WordPress is one of the most well-known and widely-used content management systems (CMS) on the web. But how popular is it, exactly? What is the WordPress market share, and how much of the web runs on its infrastructure?
From small personal blogs to major corporate and e-commerce websites, a huge swath of the internet is powered by WordPress. Major, recognizable brands such as The New York Post, Bloomberg, TED, Blender, TripAdvisor, Zillow, Zoom, Etsy, and BBC America (and many more) use a WordPress framework.
In this post, we’ll break down the basics around the WordPress market share and talk about how it compares to its competitors. Let’s jump into it.
How WordPress Stacks Up Against the Competition
WordPress runs a large portion of the CMS-based websites on the internet. Depending on whose data you study, the percentage ranges anywhere from approximately 44% to 65%. Now, let’s dig a little deeper into some recent numbers.
According to 2021 case study research conducted by GigaPress, WordPress market share breaks down like this:
The top sites included in the GigaPress study were identified and ranked by Alexa Top Sites, powered by Amazon. Most of the websites listed actually run on a private CMS of one kind or another. But outside of private site infrastructure, WordPress runs the bulk of the sites.
Contrasting research by W3 Techs showed WordPress as holding a 65.3% market share among websites using a known content management system. According to W3 Techs, WordPress powers the bulk of CMS websites, with Shopify coming in second place at just 6.7%.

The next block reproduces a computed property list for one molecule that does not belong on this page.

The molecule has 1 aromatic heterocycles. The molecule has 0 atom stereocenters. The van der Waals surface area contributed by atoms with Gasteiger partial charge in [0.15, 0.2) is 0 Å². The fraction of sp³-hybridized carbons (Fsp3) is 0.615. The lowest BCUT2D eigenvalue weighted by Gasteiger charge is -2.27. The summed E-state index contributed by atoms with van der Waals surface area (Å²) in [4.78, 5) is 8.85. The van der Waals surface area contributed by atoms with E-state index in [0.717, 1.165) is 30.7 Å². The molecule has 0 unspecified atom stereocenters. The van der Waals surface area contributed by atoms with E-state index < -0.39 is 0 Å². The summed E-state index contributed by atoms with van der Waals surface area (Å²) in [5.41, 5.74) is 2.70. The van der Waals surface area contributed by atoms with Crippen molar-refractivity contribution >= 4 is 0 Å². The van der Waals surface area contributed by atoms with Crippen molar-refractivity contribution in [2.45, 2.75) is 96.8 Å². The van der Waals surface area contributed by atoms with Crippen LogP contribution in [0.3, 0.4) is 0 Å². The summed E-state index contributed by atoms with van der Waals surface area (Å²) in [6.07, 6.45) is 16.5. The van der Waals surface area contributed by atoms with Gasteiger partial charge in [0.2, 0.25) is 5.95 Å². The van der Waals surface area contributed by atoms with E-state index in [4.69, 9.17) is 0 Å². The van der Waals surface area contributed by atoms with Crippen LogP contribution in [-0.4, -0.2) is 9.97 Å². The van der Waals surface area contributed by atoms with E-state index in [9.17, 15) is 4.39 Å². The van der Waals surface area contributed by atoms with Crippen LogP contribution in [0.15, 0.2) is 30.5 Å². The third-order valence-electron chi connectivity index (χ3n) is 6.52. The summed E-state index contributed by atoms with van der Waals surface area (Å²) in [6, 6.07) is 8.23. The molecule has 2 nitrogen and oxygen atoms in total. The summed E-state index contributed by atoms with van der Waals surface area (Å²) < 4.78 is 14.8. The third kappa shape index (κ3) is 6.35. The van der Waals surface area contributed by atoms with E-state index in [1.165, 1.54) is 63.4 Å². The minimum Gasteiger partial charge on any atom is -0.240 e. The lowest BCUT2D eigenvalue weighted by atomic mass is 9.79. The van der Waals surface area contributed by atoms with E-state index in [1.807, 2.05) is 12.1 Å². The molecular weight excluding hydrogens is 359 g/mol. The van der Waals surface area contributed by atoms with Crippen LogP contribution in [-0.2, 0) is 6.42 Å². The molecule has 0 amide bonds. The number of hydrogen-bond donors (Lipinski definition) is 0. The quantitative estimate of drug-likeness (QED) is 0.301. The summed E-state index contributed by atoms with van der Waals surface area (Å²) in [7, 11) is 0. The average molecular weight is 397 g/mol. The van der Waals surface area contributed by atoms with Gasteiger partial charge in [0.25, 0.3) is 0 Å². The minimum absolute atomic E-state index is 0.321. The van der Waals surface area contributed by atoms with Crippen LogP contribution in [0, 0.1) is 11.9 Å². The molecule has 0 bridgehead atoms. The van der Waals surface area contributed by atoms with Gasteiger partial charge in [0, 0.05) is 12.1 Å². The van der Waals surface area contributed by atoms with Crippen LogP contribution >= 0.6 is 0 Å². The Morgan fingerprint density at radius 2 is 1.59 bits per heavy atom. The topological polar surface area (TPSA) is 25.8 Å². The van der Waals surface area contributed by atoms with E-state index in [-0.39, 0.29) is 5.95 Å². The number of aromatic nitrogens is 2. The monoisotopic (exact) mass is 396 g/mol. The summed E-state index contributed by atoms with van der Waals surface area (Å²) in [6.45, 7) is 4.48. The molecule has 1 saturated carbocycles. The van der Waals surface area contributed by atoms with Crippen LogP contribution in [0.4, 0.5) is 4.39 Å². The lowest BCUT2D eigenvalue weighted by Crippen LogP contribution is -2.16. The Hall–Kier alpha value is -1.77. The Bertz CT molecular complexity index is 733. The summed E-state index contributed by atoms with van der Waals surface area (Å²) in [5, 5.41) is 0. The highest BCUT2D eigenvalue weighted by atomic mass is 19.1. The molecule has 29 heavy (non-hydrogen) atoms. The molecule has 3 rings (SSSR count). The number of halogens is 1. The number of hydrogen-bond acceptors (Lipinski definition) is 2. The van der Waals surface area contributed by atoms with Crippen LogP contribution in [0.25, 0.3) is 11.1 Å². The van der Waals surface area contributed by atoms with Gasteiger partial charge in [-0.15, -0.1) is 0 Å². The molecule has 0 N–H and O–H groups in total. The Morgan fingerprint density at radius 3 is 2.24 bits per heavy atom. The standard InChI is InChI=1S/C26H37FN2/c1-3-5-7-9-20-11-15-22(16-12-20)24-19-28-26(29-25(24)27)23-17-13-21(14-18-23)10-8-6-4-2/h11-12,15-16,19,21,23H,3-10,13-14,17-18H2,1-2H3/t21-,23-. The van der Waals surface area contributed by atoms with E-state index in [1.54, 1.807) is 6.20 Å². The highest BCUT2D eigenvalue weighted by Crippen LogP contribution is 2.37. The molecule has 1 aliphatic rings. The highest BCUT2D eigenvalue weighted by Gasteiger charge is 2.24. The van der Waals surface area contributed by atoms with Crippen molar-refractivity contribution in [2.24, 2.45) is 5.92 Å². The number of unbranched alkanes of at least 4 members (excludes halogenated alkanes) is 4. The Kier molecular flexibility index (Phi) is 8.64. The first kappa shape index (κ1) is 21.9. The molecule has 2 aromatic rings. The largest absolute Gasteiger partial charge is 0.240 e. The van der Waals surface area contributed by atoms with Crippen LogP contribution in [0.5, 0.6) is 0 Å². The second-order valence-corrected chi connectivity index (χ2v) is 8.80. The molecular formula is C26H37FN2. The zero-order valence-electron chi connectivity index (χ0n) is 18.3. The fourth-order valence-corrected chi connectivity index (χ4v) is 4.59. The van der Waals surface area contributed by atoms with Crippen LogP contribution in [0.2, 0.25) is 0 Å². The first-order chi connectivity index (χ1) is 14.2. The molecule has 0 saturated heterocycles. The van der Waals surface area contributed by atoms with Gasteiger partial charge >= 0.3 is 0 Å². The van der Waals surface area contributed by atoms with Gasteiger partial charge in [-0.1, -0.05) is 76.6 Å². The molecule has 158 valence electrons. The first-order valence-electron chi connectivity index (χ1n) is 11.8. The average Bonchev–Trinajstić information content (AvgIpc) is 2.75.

That is a pretty wide gap between first and second place. It’s clear that the WordPress market share is quite significant. Now, let’s look at a few reasons why WordPress is such a popular website hosting platform.
Why is WordPress Such a Popular Platform?
WordPress is popular among website owners for a number of reasons. It’s a versatile platform, which works well for websites of all sizes and functions. Sites of all kinds are hosted on WordPress, from small blogs and business websites to robust e-commerce sites.
For website owners with a smaller budget and little to no technical savvy, it’s possible to get started with a free WordPress.com website and a basic theme. Even though a free site doesn’t have the same variety of features as a self-hosted WordPress site, it’s still fairly flexible. There are multiple themes to choose from, and even for beginners, the learning curve isn’t too steep. This is a big draw for many users.
The more customizable side of WordPress comes via WordPress.org. It’s possible to build a powerful, multifunctional website with your own domain hosting and a custom theme tailored to your needs — and your audience’s. There are also more than 59,000 free plugins created by developers to help users power up their sites.
If you’re a developer, you can code your self-hosted WordPress website or bring in an outside developer to help you out. Alternatively, you can use a template or a site builder such as Divi to let the look and functionality you’re going for.
(If you’re interested, we have a complete rundown of WordPress.org vs .com to see these differences in detail.)